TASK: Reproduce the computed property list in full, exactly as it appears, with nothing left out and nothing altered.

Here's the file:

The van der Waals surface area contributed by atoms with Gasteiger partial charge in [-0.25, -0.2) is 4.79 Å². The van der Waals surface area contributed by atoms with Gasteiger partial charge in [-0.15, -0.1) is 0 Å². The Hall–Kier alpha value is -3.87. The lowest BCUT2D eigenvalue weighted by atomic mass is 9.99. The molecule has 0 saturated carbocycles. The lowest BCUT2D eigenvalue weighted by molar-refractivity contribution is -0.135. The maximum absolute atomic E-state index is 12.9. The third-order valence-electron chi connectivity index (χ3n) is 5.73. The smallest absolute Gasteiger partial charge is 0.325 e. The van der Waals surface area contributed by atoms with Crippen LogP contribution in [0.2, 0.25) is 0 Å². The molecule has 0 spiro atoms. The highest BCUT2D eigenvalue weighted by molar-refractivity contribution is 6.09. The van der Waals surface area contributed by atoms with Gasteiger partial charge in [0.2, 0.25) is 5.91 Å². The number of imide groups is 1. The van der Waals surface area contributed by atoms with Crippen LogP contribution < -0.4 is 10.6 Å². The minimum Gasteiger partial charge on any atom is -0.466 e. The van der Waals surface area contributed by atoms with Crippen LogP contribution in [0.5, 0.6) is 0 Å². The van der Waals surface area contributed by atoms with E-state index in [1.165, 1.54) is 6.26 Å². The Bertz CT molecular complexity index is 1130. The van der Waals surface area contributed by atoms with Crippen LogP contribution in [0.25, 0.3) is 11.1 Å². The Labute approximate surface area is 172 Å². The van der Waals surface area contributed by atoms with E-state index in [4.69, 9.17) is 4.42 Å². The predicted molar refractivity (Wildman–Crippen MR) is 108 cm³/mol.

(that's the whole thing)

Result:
The van der Waals surface area contributed by atoms with Gasteiger partial charge in [-0.25, -0.2) is 4.79 Å². The van der Waals surface area contributed by atoms with Gasteiger partial charge in [-0.15, -0.1) is 0 Å². The Hall–Kier alpha value is -3.87. The lowest BCUT2D eigenvalue weighted by atomic mass is 9.99. The molecule has 0 saturated carbocycles. The lowest BCUT2D eigenvalue weighted by molar-refractivity contribution is -0.135. The maximum absolute atomic E-state index is 12.9. The third-order valence-electron chi connectivity index (χ3n) is 5.73. The smallest absolute Gasteiger partial charge is 0.325 e. The van der Waals surface area contributed by atoms with Crippen LogP contribution in [0.2, 0.25) is 0 Å². The molecule has 0 spiro atoms. The highest BCUT2D eigenvalue weighted by molar-refractivity contribution is 6.09. The van der Waals surface area contributed by atoms with Gasteiger partial charge in [0.2, 0.25) is 5.91 Å². The number of imide groups is 1. The van der Waals surface area contributed by atoms with Crippen LogP contribution < -0.4 is 10.6 Å². The minimum Gasteiger partial charge on any atom is -0.466 e. The van der Waals surface area contributed by atoms with Crippen LogP contribution in [0.5, 0.6) is 0 Å². The van der Waals surface area contributed by atoms with E-state index in [1.165, 1.54) is 6.26 Å². The Bertz CT molecular complexity index is 1130. The van der Waals surface area contributed by atoms with Crippen LogP contribution in [0.25, 0.3) is 11.1 Å². The Labute approximate surface area is 172 Å². The van der Waals surface area contributed by atoms with E-state index in [4.69, 9.17) is 4.42 Å². The predicted molar refractivity (Wildman–Crippen MR) is 108 cm³/mol.